presentation Usability (with Ramone the Testing Otter)

Hi everyone it’s Ramone the Testing Otter here and I want to talk to you about usability.

Usability is basically how easily people can achieve their goals using your thing (software, slides, shiny rock for juggling, etc…). We can say that something is usable when it is:

  • Effective, it lets me to do the thing I want to do accurately.
  • Efficient, it lets me do the things I want to do quickly.
  • Engaging, it feels good to use / has charisma.
  • Educating, it teaches me how to do what I want to do.
  • Error tolerant, it prevents me doing the wrong things.

Sounds pretty simple right? But we see basic usability fails all the time, one example of that is presentation slides…

Fig 1. Ramone the Testing Otter talks about Usability on Slides.

Too much on the slide

People love to add lots of content to their slides and content is good right? Well, not always…

A picture of a slide that has a title, three paragraphs, six bullet points and two charts on it.
Fig 2. A very cluttered presentation slide.

Remember the “5 e’s” we mentioned earlier? Let’s think about those when it comes to a presentation.

  • Effective, the presentation should allow me to convey information and support people listening to me presenting.
  • Efficient, the presentation should give people a quick and clear heads up / flavour of what I’m about to say.
  • Engaging, the presentation should help add confidence that they’re in good hands with me as a presenter.
  • Educating, the presentation should support getting into a flow of the presentation.
  • Error tolerant, the presentation shouldn’t highlight if the speaker says the wrong thing or misses something.

When we turn our slides into an essay we make them effective for conveying as written material but not as presenting material. If the user’s goal is to learn something by listening to your presentation then we need slides that support that (rather than them getting side tracked by reading).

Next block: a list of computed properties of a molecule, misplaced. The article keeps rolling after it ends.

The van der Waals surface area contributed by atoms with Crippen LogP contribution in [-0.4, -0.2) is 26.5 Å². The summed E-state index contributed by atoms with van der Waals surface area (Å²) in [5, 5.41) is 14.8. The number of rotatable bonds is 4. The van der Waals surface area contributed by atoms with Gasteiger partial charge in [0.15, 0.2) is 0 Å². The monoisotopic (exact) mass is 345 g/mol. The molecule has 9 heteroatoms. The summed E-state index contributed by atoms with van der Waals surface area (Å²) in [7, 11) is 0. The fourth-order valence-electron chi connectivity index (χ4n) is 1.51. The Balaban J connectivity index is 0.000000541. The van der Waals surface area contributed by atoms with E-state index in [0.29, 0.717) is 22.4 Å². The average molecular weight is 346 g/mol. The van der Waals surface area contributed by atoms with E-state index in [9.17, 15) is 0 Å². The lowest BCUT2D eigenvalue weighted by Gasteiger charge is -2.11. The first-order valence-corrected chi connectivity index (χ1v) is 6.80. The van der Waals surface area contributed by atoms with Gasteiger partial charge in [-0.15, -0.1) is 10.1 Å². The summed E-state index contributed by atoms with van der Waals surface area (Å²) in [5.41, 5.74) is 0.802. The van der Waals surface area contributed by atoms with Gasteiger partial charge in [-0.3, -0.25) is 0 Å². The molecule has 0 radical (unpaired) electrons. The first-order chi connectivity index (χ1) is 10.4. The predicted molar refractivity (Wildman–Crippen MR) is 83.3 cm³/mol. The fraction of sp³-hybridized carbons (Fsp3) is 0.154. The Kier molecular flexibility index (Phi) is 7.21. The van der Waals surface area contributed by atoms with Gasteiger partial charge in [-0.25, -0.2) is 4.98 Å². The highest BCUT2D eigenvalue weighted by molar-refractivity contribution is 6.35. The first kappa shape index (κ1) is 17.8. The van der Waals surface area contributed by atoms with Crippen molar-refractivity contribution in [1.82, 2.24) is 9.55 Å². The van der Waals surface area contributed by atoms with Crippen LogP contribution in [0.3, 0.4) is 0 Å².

If we want to increase effectiveness and efficiency of presentation slides then we need to remember the user’s goal; to be informed by you and see the highlights of what you’re going to say. User’s don’t want to read a whole wall of text, they want a little something to support what you’re going to say.

So keep slides simple! Stick to having a maximum of a few talking points that you’re going to cover that someone can scan quickly.

A picture of a slide that has only three short bullet points on it.
Fig 3. A simple slide with three points.

A slide with less information on it effectively communicates the highlights of what you’re going to say to the audience efficiently.

Visual clutter

Slides are our chance to get all creative and show our aesthetic right? Well yes, having a clear design is good but watch out for over designing things.

A picture of a slide that has a title and long paragraph over the top os a picture.
Fig 4. An overdesigned slide.

Look at this slide, it has a picture of me on it so it’s pretty, that’s engaging right? Engaging doesn’t just mean pretty, it means that it feels good to use because it gets you to your goal easily.

On this slide there’s a lot going on: picture, title, copy, two fonts, boxes around things. There’s a lot for the user to take in visually before they even get to the content of the slide. Ask yourself, did you start reading the paragraph first or did your eyes wander around the picture and design first?

A picture of a slide that only includes a title and text. There is no background image or extra design elements.
Fig 5. A slide with less design.

By removing design elements (in this case the picture) and adding white space to your slides we focus the user’s eye on the content. This means they can effectively and efficiently get to content, which makes the presentation more engaging. We can take this in the other direction and remove the text from slides and just have pictures to help build engagement.

A picture of a slide that shows a picture of two otters and a title in a band of white at the bottom of it.
Fig 6. This is a picture of me hugging Tractor the Usability Otter.

Picture slides like this are more engaging because they allow the listener to focus on you. Plus they stop you just reading out what’s on the screen, making you a more engaging and dynamic presenter!

There’s nothing worse than a presenter who’s obviously reading out what’s already on the screen. If there’s only minimal text or an image that supports what we’re saying we stop reading and start presenting (which is more engaging).

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